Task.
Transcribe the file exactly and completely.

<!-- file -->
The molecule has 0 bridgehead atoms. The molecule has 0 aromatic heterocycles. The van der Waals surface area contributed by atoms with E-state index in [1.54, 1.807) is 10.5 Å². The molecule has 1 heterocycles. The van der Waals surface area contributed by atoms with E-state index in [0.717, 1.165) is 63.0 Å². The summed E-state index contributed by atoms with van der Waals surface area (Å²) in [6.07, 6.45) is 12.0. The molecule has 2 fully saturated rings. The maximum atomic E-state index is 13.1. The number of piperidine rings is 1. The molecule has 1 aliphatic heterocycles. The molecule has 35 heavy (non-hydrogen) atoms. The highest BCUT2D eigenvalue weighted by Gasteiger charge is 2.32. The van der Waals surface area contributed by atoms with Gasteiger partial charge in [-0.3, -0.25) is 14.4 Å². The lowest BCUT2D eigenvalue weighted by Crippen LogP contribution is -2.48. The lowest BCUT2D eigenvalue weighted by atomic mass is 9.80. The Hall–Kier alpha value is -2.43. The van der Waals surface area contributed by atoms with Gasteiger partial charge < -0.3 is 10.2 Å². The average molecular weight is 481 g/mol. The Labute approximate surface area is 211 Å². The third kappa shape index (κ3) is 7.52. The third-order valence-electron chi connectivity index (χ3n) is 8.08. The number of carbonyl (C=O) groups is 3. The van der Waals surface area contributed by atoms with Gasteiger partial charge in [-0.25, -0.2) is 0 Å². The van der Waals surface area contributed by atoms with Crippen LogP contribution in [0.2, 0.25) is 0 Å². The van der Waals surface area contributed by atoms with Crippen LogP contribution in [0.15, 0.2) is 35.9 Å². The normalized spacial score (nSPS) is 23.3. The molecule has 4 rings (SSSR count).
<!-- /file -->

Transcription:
The molecule has 0 bridgehead atoms. The molecule has 0 aromatic heterocycles. The van der Waals surface area contributed by atoms with E-state index in [1.54, 1.807) is 10.5 Å². The molecule has 1 heterocycles. The van der Waals surface area contributed by atoms with E-state index in [0.717, 1.165) is 63.0 Å². The summed E-state index contributed by atoms with van der Waals surface area (Å²) in [6.07, 6.45) is 12.0. The molecule has 2 fully saturated rings. The maximum atomic E-state index is 13.1. The number of piperidine rings is 1. The molecule has 1 aliphatic heterocycles. The molecule has 35 heavy (non-hydrogen) atoms. The highest BCUT2D eigenvalue weighted by Gasteiger charge is 2.32. The van der Waals surface area contributed by atoms with Gasteiger partial charge in [-0.3, -0.25) is 14.4 Å². The lowest BCUT2D eigenvalue weighted by Crippen LogP contribution is -2.48. The lowest BCUT2D eigenvalue weighted by atomic mass is 9.80. The Hall–Kier alpha value is -2.43. The van der Waals surface area contributed by atoms with Gasteiger partial charge < -0.3 is 10.2 Å². The average molecular weight is 481 g/mol. The Labute approximate surface area is 211 Å². The third kappa shape index (κ3) is 7.52. The third-order valence-electron chi connectivity index (χ3n) is 8.08. The number of carbonyl (C=O) groups is 3. The van der Waals surface area contributed by atoms with Gasteiger partial charge in [-0.25, -0.2) is 0 Å². The van der Waals surface area contributed by atoms with Crippen LogP contribution in [0.2, 0.25) is 0 Å². The van der Waals surface area contributed by atoms with Crippen LogP contribution in [0.15, 0.2) is 35.9 Å². The normalized spacial score (nSPS) is 23.3. The molecule has 4 rings (SSSR count).